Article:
Thursday, August 29, 2013

Making Predictions

I've been counting down the days until my vacation. Time seems to be going slowly and quickly at the same time. There is so much that needs to be wrapped up that my days are filled without much time to breathe. I have a list a mile long of all that needs to be done. Unfortunately, we've been having frequent power cuts and that isn't  helping me accomplish as much as I need to. In my neighbourhood we're having daily power outages that last four to six hours at a time. I head off to work and find there is no electricity there either. Often times I go out to run errands and find the shops, banks, and offices haven't got electricity either. Many companies and private individuals have invested in generators, but even so, Libya is slowing to crawl. It's the hottest part of the year with over 100F(40C) temperatures. Everyone is hot, grumpy and complaining. 

If I'm at home I usually just give in, go to bed, read a book, take a nap, relax and wait it out. If it's night time we don't even bother to light candles anymore. We've become so accustomed to walking around in the dark that candles are no longer needed. 

If I'm at work it's a different story. The heat is stifling no matter what you are wearing (and when you wear hijab that means you are wearing a lot!). Work piles up while you wait for the power to return and then you try to get all the printing, photocopying and other work finished. Tempers are easily ignited and moral is low. I keep reminding myself and others to look deep inside and count their blessings. 

There are all kinds of speculations about why Libya continues to suffer from problems with the electricity. There really isn't much anyone can do except grin and bear it..... meanwhile... the lights flicker, you look up and then they are off. Everyone lets out a sigh, then looks at their watches and tries to predict how long it will be until the power comes back on again.

It won't be long and I will be 'home' again. I've been watching the weather and checking in with the National Hurricane Center's website. I'm keeping my eye on that orange spot on the coast of Africa (see picture below).... it might be heading towards Florida too.

Saturday, August 24, 2013

Making plans

Last summer when I was visiting my mother I promised her that I'd be back the next year. It's almost time to start packing. I'm excited!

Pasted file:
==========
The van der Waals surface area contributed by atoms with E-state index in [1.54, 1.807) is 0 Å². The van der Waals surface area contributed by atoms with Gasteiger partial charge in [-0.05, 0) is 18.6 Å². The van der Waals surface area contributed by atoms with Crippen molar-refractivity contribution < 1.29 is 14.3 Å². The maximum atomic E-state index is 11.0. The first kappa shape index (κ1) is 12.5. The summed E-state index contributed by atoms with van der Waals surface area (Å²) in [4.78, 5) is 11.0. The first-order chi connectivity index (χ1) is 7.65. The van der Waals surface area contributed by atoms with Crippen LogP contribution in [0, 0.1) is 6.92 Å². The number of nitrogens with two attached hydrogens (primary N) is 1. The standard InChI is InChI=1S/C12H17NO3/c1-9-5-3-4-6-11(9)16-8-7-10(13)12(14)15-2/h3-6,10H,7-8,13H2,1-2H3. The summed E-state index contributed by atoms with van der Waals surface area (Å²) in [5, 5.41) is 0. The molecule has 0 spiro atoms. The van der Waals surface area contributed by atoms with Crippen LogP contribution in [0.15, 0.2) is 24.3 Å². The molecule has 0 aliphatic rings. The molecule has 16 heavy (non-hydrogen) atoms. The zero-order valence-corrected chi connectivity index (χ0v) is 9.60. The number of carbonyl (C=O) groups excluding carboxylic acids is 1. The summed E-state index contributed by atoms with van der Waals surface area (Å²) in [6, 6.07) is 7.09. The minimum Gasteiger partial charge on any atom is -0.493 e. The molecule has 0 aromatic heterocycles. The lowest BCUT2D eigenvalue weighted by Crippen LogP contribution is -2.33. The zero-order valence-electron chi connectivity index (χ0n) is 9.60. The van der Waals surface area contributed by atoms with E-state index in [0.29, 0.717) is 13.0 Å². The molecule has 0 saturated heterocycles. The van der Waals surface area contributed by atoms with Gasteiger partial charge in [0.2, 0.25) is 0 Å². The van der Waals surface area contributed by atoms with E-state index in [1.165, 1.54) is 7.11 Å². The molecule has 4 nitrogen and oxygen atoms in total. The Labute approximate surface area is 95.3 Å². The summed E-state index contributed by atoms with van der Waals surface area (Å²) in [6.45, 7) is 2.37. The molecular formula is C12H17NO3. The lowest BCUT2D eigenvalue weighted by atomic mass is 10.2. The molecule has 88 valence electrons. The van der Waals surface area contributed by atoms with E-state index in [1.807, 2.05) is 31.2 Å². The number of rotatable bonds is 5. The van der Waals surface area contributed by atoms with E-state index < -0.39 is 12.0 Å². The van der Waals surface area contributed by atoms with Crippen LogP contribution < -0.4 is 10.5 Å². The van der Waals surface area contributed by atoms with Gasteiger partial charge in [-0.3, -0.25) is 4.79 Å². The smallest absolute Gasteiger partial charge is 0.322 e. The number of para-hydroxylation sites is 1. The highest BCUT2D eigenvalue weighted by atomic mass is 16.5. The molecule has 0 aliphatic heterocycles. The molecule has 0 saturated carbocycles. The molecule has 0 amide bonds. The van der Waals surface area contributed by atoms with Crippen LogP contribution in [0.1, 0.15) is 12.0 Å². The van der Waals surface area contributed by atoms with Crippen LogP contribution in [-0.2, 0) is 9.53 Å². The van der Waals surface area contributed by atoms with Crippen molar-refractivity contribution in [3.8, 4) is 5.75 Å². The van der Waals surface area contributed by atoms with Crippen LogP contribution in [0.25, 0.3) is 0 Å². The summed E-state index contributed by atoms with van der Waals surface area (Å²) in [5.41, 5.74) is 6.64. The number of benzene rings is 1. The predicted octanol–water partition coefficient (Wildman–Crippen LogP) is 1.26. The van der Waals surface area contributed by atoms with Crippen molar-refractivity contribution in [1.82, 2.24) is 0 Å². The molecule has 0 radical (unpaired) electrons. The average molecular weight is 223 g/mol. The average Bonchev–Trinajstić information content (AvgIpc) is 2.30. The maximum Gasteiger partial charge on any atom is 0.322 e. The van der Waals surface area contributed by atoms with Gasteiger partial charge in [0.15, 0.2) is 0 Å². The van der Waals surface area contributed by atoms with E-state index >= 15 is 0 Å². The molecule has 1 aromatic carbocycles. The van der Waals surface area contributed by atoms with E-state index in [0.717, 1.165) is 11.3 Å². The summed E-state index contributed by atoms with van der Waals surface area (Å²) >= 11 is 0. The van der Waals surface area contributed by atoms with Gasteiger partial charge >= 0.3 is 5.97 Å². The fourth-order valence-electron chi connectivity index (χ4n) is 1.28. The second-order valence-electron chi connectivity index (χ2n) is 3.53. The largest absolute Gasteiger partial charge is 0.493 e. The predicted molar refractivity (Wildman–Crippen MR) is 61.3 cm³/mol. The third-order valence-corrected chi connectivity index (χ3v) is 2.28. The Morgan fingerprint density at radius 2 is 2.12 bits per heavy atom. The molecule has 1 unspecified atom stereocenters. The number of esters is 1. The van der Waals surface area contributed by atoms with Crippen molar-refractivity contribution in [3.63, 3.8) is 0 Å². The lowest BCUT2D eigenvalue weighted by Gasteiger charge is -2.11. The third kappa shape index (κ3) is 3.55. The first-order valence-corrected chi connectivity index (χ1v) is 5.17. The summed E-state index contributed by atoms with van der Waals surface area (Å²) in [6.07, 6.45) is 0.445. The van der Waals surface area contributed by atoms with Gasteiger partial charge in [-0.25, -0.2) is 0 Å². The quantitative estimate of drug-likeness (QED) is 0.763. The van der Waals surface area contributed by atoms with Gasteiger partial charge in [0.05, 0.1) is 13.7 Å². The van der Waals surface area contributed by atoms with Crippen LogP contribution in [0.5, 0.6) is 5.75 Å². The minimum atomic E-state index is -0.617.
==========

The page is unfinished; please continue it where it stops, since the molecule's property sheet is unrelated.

Friday, August 16, 2013

Back to school soon in Libya - I'm excited!

Ramadan and Eid are over and people have started to get back to their regular schedules. In a few weeks the new school year will begin. This year it's supposed to start on September 1st. Even though it's right around the corner the shops haven't started the big school supply and uniform displays - maybe next week. I want to get all of that shopping out of the way as soon as possible so I plan on getting as much of the stocking up done this weekend. Uniforms will have to come later when we can find them.

The beginning of the school year is an exciting time. Kids will go back and see all their old friends, get new books and supplies, new teachers. But not all children in Libya will face an ideal learning environment. Schools in Libya leave a lot to be desired, even in the capital. Let's just talk about the buildings and facilities themselves: dirty classrooms, many without electricity (Yes! Even in the capital!), broken desks, boards and even windows in the classrooms. Do you need to go to the bathroom? Go ahead.... at your own risk. Don't expect to find a gym, media centre, or even a library... sigh...

Schools here are pitiful...  sad..... depressing.... and I'm just talking about the schools in the capital. I keep reminding my kids to count their blessings because the schools outside of the capital are much worse. 

Some schools don't even exist anymore as they were damaged or obliterated during the war. Some Libyan kids don't have homes or towns to go back to - many internally displaced refugees are living in camps with schools set up in tents.

A tent classroom in a refugee camp

A school destroyed in the revolution in Zliten, Libya

Damage to the University in Misrata from the war. Photo: Reuters

After the revolution the Ministry of Education did a study of Libyan schools to assess needs and pinpoint problems. They looked at 4,800 schools for their survey and reported that:

  • There are about 5 pupils to one teacher (many Libyan females become teachers and are just on the payroll - not actually teaching.)
  • Fewer than 1 in 20 schools have provisions for special needs children and there are significant shortages of psychological support and special needs staff - critical as many children are suffering from psychological stress since the revolution.